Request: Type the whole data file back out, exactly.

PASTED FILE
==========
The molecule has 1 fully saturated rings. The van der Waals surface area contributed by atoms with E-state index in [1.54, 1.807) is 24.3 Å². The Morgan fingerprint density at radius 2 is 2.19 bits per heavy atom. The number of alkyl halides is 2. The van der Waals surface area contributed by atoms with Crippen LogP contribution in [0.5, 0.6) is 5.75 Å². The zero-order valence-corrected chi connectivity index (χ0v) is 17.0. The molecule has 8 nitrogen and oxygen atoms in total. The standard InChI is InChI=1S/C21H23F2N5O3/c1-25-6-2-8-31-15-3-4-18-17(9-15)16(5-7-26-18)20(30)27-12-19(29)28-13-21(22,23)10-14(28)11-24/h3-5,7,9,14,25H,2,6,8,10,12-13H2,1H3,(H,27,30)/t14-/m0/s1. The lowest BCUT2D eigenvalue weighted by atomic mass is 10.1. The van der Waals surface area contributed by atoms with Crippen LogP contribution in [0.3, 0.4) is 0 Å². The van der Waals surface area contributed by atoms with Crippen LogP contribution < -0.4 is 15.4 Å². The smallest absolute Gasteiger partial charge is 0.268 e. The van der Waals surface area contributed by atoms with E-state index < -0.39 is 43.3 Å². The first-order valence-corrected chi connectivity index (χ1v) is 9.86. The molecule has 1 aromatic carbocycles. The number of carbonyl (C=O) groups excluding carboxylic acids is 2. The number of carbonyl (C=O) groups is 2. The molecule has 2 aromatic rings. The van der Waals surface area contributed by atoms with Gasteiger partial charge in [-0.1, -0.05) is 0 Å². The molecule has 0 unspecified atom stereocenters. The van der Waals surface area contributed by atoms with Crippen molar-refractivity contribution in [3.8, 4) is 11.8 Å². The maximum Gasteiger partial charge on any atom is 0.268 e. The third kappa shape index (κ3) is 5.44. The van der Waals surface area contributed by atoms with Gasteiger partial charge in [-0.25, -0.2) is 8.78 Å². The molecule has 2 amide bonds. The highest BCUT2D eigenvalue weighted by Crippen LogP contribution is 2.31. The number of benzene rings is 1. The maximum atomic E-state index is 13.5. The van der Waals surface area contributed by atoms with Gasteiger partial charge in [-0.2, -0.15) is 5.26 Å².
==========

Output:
The molecule has 1 fully saturated rings. The van der Waals surface area contributed by atoms with E-state index in [1.54, 1.807) is 24.3 Å². The Morgan fingerprint density at radius 2 is 2.19 bits per heavy atom. The number of alkyl halides is 2. The van der Waals surface area contributed by atoms with Crippen LogP contribution in [0.5, 0.6) is 5.75 Å². The zero-order valence-corrected chi connectivity index (χ0v) is 17.0. The molecule has 8 nitrogen and oxygen atoms in total. The standard InChI is InChI=1S/C21H23F2N5O3/c1-25-6-2-8-31-15-3-4-18-17(9-15)16(5-7-26-18)20(30)27-12-19(29)28-13-21(22,23)10-14(28)11-24/h3-5,7,9,14,25H,2,6,8,10,12-13H2,1H3,(H,27,30)/t14-/m0/s1. The lowest BCUT2D eigenvalue weighted by atomic mass is 10.1. The van der Waals surface area contributed by atoms with Crippen LogP contribution in [0.3, 0.4) is 0 Å². The van der Waals surface area contributed by atoms with Crippen LogP contribution < -0.4 is 15.4 Å². The smallest absolute Gasteiger partial charge is 0.268 e. The van der Waals surface area contributed by atoms with E-state index < -0.39 is 43.3 Å². The first-order valence-corrected chi connectivity index (χ1v) is 9.86. The molecule has 1 aromatic carbocycles. The number of carbonyl (C=O) groups excluding carboxylic acids is 2. The number of carbonyl (C=O) groups is 2. The molecule has 2 aromatic rings. The van der Waals surface area contributed by atoms with Gasteiger partial charge in [-0.1, -0.05) is 0 Å². The molecule has 0 unspecified atom stereocenters. The van der Waals surface area contributed by atoms with Crippen molar-refractivity contribution in [3.8, 4) is 11.8 Å². The maximum Gasteiger partial charge on any atom is 0.268 e. The third kappa shape index (κ3) is 5.44. The van der Waals surface area contributed by atoms with Gasteiger partial charge in [-0.25, -0.2) is 8.78 Å². The molecule has 2 amide bonds. The highest BCUT2D eigenvalue weighted by Crippen LogP contribution is 2.31. The number of benzene rings is 1. The maximum atomic E-state index is 13.5. The van der Waals surface area contributed by atoms with Gasteiger partial charge in [-0.2, -0.15) is 5.26 Å².